News Release 

Overcoming primary resistance to checkpoint inhibition with selective inhibitor of TGFβ1

Selective inhibition of latent TGFβ1 activation with SRK-181 has demonstrated an improved preclinical safety profile compared to conventional inhibitors of TGFβ signaling

Scholar Rock

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IMAGE: * Scholar Rock identified three syngeneic mouse tumor models that recapitulate key features of human primary resistance to checkpoint inhibitor therapy: MBT-2 (bladder cancer), Cloudman S91 (melanoma) and the EMT-6... view more 

Credit: Scholar Rock

  • Retrospective analyses of clinical tumor samples identify TGFβ1 as the most prevalent TGFβ isoform in most solid cancers
  • Preclinical results demonstrate highly selective inhibition of TGFβ1 activation with SRK 181-mIgG1 overcomes key mechanism of primary resistance to checkpoint inhibition therapy
  • Selective inhibition of latent TGFβ1 activation with SRK-181 has demonstrated an improved preclinical safety profile compared to conventional inhibitors of TGFβ signaling

CAMBRIDGE, Mass., March 26, 2020 - Scholar Rock (NASDAQ: SRRK), a clinical-stage biopharmaceutical company focused on the treatment of serious diseases in which protein growth factors play a fundamental role, today announced a publication in peer-reviewed journal, Science Translational Medicine, of preclinical data that established the therapeutic rationale for evaluating a potent and highly selective inhibitor of transforming growth factor-beta 1 (TGFβ1) activation to overcome primary resistance to checkpoint inhibitor therapy.

"With this publication, we are sharing the strong body of preclinical evidence we have built supporting the clinically-derived rationale for evaluating TGFβ1's key role in primary resistance to checkpoint inhibitor therapy and the potential of a highly specific inhibitor of TGFβ1 activation to overcome this challenge. In the second half of this year, we may gain early insights from our Phase 1 proof-of-concept trial in patients with solid tumors on SRK-181's potential to overcome the immune exclusion that we believe leads to primary resistance to anti-PD-(L)1 therapy," said Alan Buckler, Ph.D., Chief Scientific Officer of Scholar Rock. "Moreover, these published data provide further validation of Scholar Rock's proprietary platform to develop antibodies that locally and selectively target the precursor form of growth factors with the aim of avoiding the dose-limiting toxicities that have hindered traditional approaches to targeting growth factors."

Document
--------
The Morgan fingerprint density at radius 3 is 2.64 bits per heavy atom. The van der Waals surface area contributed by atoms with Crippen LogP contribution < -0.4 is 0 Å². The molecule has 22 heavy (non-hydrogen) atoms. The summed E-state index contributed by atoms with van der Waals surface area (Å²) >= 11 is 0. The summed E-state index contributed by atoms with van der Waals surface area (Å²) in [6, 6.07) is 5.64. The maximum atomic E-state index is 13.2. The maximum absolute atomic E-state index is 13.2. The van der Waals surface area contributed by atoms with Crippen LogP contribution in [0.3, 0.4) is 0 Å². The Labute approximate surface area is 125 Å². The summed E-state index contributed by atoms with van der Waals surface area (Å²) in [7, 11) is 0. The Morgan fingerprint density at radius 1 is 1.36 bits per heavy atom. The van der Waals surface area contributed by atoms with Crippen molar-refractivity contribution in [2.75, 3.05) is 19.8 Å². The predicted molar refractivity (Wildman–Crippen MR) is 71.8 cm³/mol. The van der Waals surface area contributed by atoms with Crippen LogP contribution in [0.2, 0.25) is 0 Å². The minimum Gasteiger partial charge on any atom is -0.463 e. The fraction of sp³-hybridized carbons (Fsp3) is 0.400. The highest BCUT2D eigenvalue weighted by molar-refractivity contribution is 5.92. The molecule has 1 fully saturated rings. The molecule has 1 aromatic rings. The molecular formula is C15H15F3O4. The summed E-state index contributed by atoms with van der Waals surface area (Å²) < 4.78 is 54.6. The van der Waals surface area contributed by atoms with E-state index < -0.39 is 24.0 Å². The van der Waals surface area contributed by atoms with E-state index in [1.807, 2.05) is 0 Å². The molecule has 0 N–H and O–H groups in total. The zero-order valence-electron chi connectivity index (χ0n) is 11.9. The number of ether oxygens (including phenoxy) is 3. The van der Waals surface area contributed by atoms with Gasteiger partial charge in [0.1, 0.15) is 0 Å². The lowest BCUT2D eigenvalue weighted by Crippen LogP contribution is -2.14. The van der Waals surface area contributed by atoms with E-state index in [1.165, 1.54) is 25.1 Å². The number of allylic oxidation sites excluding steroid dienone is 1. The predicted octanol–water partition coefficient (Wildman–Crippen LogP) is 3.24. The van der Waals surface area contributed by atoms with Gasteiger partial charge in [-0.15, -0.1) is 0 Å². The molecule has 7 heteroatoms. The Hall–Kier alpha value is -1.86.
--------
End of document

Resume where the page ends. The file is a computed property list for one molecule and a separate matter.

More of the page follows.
The introduction of immunotherapy, including checkpoint inhibitor therapy, has revolutionized the treatment of a wide variety of cancers, delivering profound and durable responses for many patients. Unfortunately, this therapeutic approach is only effective in a small subset of patients; even at the outset of treatment, some tumors show primary resistance to anti-PD-(L)1. Human tumor profiling and several preclinical studies have implicated TGFβ signaling activity as a potential point of intervention to overcome primary resistance to checkpoint inhibition. However, the development of therapies targeting TGFβ signaling has been hindered by dose-limiting cardiotoxicities, potentially due to non-selective inhibition of multiple TGFβ isoforms.

As detailed in the Science Translational Medicine publication "Selective inhibition of TGFβ1 activation overcomes primary resistance to checkpoint blockade therapy by altering tumor immune landscape", SRK-181 inhibits TGFβ1 activation with high selectivity and has demonstrated in preclinical studies the potential to overcome primary resistance and meaningfully expand the number of patients who could benefit from checkpoint inhibitor therapy. (Martin et al., Sci. Transl. Med. 12: 25 March 2020)

  • Based on RNAseq data from the Cancer Genome Atlas (TCGA), TGFβ1 is the most prevalent isoform expressed in the majority of human cancer types, with the exception of breast cancer, mesothelioma, and prostate cancer, where TGFβ3 is also expressed. This finding was also observed in examination of individual samples.